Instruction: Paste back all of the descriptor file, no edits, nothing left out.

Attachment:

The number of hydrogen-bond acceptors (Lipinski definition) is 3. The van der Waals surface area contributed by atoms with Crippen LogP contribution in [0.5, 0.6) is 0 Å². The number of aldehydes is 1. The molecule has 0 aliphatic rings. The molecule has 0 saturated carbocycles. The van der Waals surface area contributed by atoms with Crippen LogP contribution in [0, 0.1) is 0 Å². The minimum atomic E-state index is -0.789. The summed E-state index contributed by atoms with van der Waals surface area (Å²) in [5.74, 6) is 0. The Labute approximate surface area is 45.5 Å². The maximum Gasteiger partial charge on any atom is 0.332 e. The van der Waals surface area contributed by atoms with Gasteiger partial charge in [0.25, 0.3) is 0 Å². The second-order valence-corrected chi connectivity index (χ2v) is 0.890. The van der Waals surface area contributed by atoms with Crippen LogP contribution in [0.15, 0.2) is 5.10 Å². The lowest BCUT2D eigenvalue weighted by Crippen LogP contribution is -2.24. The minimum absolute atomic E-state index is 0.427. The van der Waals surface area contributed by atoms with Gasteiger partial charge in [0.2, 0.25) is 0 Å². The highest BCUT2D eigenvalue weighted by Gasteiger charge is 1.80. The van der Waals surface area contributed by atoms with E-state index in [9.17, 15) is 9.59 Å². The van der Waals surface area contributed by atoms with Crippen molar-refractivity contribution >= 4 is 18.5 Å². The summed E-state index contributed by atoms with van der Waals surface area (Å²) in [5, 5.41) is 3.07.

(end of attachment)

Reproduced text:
The number of hydrogen-bond acceptors (Lipinski definition) is 3. The van der Waals surface area contributed by atoms with Crippen LogP contribution in [0.5, 0.6) is 0 Å². The number of aldehydes is 1. The molecule has 0 aliphatic rings. The molecule has 0 saturated carbocycles. The van der Waals surface area contributed by atoms with Crippen LogP contribution in [0, 0.1) is 0 Å². The minimum atomic E-state index is -0.789. The summed E-state index contributed by atoms with van der Waals surface area (Å²) in [5.74, 6) is 0. The Labute approximate surface area is 45.5 Å². The maximum Gasteiger partial charge on any atom is 0.332 e. The van der Waals surface area contributed by atoms with Gasteiger partial charge in [0.25, 0.3) is 0 Å². The second-order valence-corrected chi connectivity index (χ2v) is 0.890. The van der Waals surface area contributed by atoms with Crippen LogP contribution in [0.15, 0.2) is 5.10 Å². The lowest BCUT2D eigenvalue weighted by Crippen LogP contribution is -2.24. The minimum absolute atomic E-state index is 0.427. The van der Waals surface area contributed by atoms with Gasteiger partial charge in [0.2, 0.25) is 0 Å². The highest BCUT2D eigenvalue weighted by Gasteiger charge is 1.80. The van der Waals surface area contributed by atoms with E-state index in [9.17, 15) is 9.59 Å². The van der Waals surface area contributed by atoms with Crippen molar-refractivity contribution >= 4 is 18.5 Å². The summed E-state index contributed by atoms with van der Waals surface area (Å²) in [5, 5.41) is 3.07.